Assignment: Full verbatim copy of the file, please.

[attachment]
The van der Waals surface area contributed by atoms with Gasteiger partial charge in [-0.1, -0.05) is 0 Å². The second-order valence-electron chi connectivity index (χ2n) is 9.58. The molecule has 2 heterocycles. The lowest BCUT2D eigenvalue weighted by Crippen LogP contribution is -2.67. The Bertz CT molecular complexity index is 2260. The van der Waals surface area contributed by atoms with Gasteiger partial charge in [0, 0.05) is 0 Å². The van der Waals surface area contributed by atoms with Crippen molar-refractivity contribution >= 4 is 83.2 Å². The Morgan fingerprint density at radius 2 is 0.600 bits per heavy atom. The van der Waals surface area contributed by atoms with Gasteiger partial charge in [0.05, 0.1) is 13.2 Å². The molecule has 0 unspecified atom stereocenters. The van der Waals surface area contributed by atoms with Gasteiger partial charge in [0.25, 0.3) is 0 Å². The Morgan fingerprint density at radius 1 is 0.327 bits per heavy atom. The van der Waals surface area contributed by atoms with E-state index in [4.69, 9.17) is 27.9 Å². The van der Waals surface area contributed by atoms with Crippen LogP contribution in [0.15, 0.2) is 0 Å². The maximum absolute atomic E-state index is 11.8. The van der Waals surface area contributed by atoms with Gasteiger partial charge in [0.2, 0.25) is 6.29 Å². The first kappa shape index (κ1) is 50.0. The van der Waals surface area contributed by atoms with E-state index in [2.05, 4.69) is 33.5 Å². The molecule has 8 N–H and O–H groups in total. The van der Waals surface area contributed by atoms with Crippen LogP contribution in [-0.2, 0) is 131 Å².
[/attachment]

The van der Waals surface area contributed by atoms with Gasteiger partial charge in [-0.1, -0.05) is 0 Å². The second-order valence-electron chi connectivity index (χ2n) is 9.58. The molecule has 2 heterocycles. The lowest BCUT2D eigenvalue weighted by Crippen LogP contribution is -2.67. The Bertz CT molecular complexity index is 2260. The van der Waals surface area contributed by atoms with Gasteiger partial charge in [0, 0.05) is 0 Å². The van der Waals surface area contributed by atoms with Crippen molar-refractivity contribution >= 4 is 83.2 Å². The Morgan fingerprint density at radius 2 is 0.600 bits per heavy atom. The van der Waals surface area contributed by atoms with Gasteiger partial charge in [0.05, 0.1) is 13.2 Å². The molecule has 0 unspecified atom stereocenters. The van der Waals surface area contributed by atoms with Gasteiger partial charge in [0.25, 0.3) is 0 Å². The Morgan fingerprint density at radius 1 is 0.327 bits per heavy atom. The van der Waals surface area contributed by atoms with E-state index in [4.69, 9.17) is 27.9 Å². The van der Waals surface area contributed by atoms with Crippen LogP contribution in [0.15, 0.2) is 0 Å². The maximum absolute atomic E-state index is 11.8. The van der Waals surface area contributed by atoms with Gasteiger partial charge in [0.2, 0.25) is 6.29 Å². The first kappa shape index (κ1) is 50.0. The van der Waals surface area contributed by atoms with E-state index in [2.05, 4.69) is 33.5 Å². The molecule has 8 N–H and O–H groups in total. The van der Waals surface area contributed by atoms with Crippen LogP contribution in [-0.2, 0) is 131 Å².